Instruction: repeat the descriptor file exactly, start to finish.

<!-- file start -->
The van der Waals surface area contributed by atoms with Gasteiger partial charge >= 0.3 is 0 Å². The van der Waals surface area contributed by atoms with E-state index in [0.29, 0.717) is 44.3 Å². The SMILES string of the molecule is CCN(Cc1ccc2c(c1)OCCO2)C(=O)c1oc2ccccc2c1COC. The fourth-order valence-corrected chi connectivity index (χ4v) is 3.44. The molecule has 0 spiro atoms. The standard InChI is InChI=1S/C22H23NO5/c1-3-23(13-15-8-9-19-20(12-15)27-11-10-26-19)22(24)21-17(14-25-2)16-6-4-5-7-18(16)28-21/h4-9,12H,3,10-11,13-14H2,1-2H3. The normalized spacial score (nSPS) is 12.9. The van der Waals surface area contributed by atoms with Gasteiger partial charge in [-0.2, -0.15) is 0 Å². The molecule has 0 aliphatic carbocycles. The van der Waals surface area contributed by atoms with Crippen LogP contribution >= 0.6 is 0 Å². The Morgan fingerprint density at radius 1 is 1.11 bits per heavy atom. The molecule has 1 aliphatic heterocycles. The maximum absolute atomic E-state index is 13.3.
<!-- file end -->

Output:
The van der Waals surface area contributed by atoms with Gasteiger partial charge >= 0.3 is 0 Å². The van der Waals surface area contributed by atoms with E-state index in [0.29, 0.717) is 44.3 Å². The SMILES string of the molecule is CCN(Cc1ccc2c(c1)OCCO2)C(=O)c1oc2ccccc2c1COC. The fourth-order valence-corrected chi connectivity index (χ4v) is 3.44. The molecule has 0 spiro atoms. The standard InChI is InChI=1S/C22H23NO5/c1-3-23(13-15-8-9-19-20(12-15)27-11-10-26-19)22(24)21-17(14-25-2)16-6-4-5-7-18(16)28-21/h4-9,12H,3,10-11,13-14H2,1-2H3. The normalized spacial score (nSPS) is 12.9. The van der Waals surface area contributed by atoms with Gasteiger partial charge in [-0.2, -0.15) is 0 Å². The molecule has 0 aliphatic carbocycles. The van der Waals surface area contributed by atoms with Crippen LogP contribution >= 0.6 is 0 Å². The Morgan fingerprint density at radius 1 is 1.11 bits per heavy atom. The molecule has 1 aliphatic heterocycles. The maximum absolute atomic E-state index is 13.3.